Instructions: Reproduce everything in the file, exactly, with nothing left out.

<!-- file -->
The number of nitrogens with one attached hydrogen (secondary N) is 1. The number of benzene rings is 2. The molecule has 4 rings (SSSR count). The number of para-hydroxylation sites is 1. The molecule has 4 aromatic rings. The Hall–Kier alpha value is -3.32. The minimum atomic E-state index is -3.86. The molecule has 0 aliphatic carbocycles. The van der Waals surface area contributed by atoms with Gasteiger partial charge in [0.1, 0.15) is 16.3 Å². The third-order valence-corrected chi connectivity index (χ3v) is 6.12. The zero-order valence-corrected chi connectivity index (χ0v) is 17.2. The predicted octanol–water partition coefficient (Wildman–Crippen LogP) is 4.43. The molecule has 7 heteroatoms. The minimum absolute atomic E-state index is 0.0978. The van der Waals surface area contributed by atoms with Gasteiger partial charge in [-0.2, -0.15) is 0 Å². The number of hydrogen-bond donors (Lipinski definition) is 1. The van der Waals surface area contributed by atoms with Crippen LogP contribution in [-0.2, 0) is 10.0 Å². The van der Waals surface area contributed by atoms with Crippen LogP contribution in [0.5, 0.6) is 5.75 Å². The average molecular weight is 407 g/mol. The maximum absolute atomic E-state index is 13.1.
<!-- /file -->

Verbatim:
The number of nitrogens with one attached hydrogen (secondary N) is 1. The number of benzene rings is 2. The molecule has 4 rings (SSSR count). The number of para-hydroxylation sites is 1. The molecule has 4 aromatic rings. The Hall–Kier alpha value is -3.32. The minimum atomic E-state index is -3.86. The molecule has 0 aliphatic carbocycles. The van der Waals surface area contributed by atoms with Gasteiger partial charge in [0.1, 0.15) is 16.3 Å². The third-order valence-corrected chi connectivity index (χ3v) is 6.12. The zero-order valence-corrected chi connectivity index (χ0v) is 17.2. The predicted octanol–water partition coefficient (Wildman–Crippen LogP) is 4.43. The molecule has 7 heteroatoms. The minimum absolute atomic E-state index is 0.0978. The van der Waals surface area contributed by atoms with Gasteiger partial charge in [-0.2, -0.15) is 0 Å². The number of hydrogen-bond donors (Lipinski definition) is 1. The van der Waals surface area contributed by atoms with Crippen LogP contribution in [-0.2, 0) is 10.0 Å². The van der Waals surface area contributed by atoms with Crippen LogP contribution in [0.5, 0.6) is 5.75 Å². The average molecular weight is 407 g/mol. The maximum absolute atomic E-state index is 13.1.